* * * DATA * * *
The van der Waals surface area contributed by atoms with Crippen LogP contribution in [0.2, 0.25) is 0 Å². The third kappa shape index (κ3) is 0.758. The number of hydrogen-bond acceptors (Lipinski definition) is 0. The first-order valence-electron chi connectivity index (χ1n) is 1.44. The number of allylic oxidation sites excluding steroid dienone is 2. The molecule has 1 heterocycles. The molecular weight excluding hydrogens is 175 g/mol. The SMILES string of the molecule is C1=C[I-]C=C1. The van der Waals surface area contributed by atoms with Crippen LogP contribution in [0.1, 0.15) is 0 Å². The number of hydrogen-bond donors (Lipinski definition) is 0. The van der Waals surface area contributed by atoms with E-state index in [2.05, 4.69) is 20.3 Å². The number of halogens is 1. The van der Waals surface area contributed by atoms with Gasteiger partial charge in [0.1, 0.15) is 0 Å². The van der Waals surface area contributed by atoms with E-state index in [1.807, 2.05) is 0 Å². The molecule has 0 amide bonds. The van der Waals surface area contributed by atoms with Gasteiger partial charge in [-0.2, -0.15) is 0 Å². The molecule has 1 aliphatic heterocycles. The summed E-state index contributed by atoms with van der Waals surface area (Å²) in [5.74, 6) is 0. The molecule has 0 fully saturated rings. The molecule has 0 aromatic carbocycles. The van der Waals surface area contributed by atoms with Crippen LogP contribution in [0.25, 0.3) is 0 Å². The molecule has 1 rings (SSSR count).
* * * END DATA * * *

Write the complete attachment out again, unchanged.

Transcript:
The van der Waals surface area contributed by atoms with Crippen LogP contribution in [0.2, 0.25) is 0 Å². The third kappa shape index (κ3) is 0.758. The number of hydrogen-bond acceptors (Lipinski definition) is 0. The first-order valence-electron chi connectivity index (χ1n) is 1.44. The number of allylic oxidation sites excluding steroid dienone is 2. The molecule has 1 heterocycles. The molecular weight excluding hydrogens is 175 g/mol. The SMILES string of the molecule is C1=C[I-]C=C1. The van der Waals surface area contributed by atoms with Crippen LogP contribution in [0.1, 0.15) is 0 Å². The number of hydrogen-bond donors (Lipinski definition) is 0. The van der Waals surface area contributed by atoms with E-state index in [2.05, 4.69) is 20.3 Å². The number of halogens is 1. The van der Waals surface area contributed by atoms with Gasteiger partial charge in [0.1, 0.15) is 0 Å². The van der Waals surface area contributed by atoms with E-state index in [1.807, 2.05) is 0 Å². The molecule has 0 amide bonds. The van der Waals surface area contributed by atoms with Gasteiger partial charge in [-0.2, -0.15) is 0 Å². The molecule has 1 aliphatic heterocycles. The summed E-state index contributed by atoms with van der Waals surface area (Å²) in [5.74, 6) is 0. The molecule has 0 fully saturated rings. The molecule has 0 aromatic carbocycles. The van der Waals surface area contributed by atoms with Crippen LogP contribution in [0.25, 0.3) is 0 Å². The molecule has 1 rings (SSSR count).